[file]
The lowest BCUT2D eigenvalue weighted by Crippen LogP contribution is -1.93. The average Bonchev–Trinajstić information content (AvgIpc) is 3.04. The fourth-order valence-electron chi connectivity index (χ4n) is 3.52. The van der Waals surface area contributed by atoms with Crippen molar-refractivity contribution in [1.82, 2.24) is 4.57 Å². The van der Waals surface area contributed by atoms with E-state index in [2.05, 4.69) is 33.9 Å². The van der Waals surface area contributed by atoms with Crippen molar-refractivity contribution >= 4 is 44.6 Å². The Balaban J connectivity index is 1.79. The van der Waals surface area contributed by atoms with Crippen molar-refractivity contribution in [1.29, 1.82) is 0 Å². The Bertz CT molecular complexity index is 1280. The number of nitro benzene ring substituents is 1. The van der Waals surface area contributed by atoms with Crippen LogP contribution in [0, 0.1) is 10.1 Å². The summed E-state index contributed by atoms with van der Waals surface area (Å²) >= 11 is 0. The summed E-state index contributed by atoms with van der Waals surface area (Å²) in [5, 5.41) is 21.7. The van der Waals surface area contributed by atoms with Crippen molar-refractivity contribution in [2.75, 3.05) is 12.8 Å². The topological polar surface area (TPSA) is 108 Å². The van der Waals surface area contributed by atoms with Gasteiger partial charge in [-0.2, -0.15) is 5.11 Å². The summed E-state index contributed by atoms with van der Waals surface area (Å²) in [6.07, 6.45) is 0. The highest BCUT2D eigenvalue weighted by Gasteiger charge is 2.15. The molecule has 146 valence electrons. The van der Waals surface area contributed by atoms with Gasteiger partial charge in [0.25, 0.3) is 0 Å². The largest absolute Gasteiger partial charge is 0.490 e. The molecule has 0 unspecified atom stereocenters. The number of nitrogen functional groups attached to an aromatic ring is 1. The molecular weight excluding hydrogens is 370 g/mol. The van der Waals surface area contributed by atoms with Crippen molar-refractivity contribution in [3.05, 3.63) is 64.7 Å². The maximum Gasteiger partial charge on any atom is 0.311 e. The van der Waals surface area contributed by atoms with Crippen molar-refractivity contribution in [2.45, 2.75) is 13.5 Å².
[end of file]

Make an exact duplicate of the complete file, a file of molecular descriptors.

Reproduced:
The lowest BCUT2D eigenvalue weighted by Crippen LogP contribution is -1.93. The average Bonchev–Trinajstić information content (AvgIpc) is 3.04. The fourth-order valence-electron chi connectivity index (χ4n) is 3.52. The van der Waals surface area contributed by atoms with Crippen molar-refractivity contribution in [1.82, 2.24) is 4.57 Å². The van der Waals surface area contributed by atoms with E-state index in [2.05, 4.69) is 33.9 Å². The van der Waals surface area contributed by atoms with Crippen molar-refractivity contribution >= 4 is 44.6 Å². The Balaban J connectivity index is 1.79. The van der Waals surface area contributed by atoms with Crippen molar-refractivity contribution in [1.29, 1.82) is 0 Å². The Bertz CT molecular complexity index is 1280. The number of nitro benzene ring substituents is 1. The van der Waals surface area contributed by atoms with Crippen LogP contribution in [0, 0.1) is 10.1 Å². The summed E-state index contributed by atoms with van der Waals surface area (Å²) >= 11 is 0. The summed E-state index contributed by atoms with van der Waals surface area (Å²) in [5, 5.41) is 21.7. The van der Waals surface area contributed by atoms with Crippen molar-refractivity contribution in [2.75, 3.05) is 12.8 Å². The topological polar surface area (TPSA) is 108 Å². The van der Waals surface area contributed by atoms with Gasteiger partial charge in [-0.2, -0.15) is 5.11 Å². The summed E-state index contributed by atoms with van der Waals surface area (Å²) in [6.07, 6.45) is 0. The highest BCUT2D eigenvalue weighted by Gasteiger charge is 2.15. The molecule has 146 valence electrons. The van der Waals surface area contributed by atoms with Gasteiger partial charge in [0.25, 0.3) is 0 Å². The largest absolute Gasteiger partial charge is 0.490 e. The molecule has 0 unspecified atom stereocenters. The number of nitrogen functional groups attached to an aromatic ring is 1. The molecular weight excluding hydrogens is 370 g/mol. The van der Waals surface area contributed by atoms with Crippen molar-refractivity contribution in [3.05, 3.63) is 64.7 Å². The maximum Gasteiger partial charge on any atom is 0.311 e. The van der Waals surface area contributed by atoms with Crippen molar-refractivity contribution in [2.45, 2.75) is 13.5 Å².